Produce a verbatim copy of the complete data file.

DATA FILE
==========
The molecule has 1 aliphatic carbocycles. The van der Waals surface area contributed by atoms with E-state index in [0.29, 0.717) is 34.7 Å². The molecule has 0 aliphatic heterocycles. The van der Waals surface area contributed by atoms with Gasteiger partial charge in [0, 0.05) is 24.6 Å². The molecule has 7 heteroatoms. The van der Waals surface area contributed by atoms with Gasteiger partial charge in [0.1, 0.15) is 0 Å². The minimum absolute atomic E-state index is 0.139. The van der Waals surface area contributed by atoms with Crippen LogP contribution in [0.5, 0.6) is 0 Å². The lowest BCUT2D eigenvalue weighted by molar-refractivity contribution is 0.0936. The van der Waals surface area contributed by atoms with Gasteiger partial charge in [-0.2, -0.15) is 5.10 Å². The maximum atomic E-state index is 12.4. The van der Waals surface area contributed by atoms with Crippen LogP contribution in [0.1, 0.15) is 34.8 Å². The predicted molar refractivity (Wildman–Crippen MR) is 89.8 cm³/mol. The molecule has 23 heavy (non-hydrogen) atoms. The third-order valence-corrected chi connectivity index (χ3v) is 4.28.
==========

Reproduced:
The molecule has 1 aliphatic carbocycles. The van der Waals surface area contributed by atoms with E-state index in [0.29, 0.717) is 34.7 Å². The molecule has 0 aliphatic heterocycles. The van der Waals surface area contributed by atoms with Gasteiger partial charge in [0, 0.05) is 24.6 Å². The molecule has 7 heteroatoms. The van der Waals surface area contributed by atoms with Gasteiger partial charge in [0.1, 0.15) is 0 Å². The minimum absolute atomic E-state index is 0.139. The van der Waals surface area contributed by atoms with Crippen LogP contribution in [0.5, 0.6) is 0 Å². The lowest BCUT2D eigenvalue weighted by molar-refractivity contribution is 0.0936. The van der Waals surface area contributed by atoms with Gasteiger partial charge in [-0.2, -0.15) is 5.10 Å². The maximum atomic E-state index is 12.4. The van der Waals surface area contributed by atoms with Crippen LogP contribution in [0.1, 0.15) is 34.8 Å². The predicted molar refractivity (Wildman–Crippen MR) is 89.8 cm³/mol. The molecule has 23 heavy (non-hydrogen) atoms. The third-order valence-corrected chi connectivity index (χ3v) is 4.28.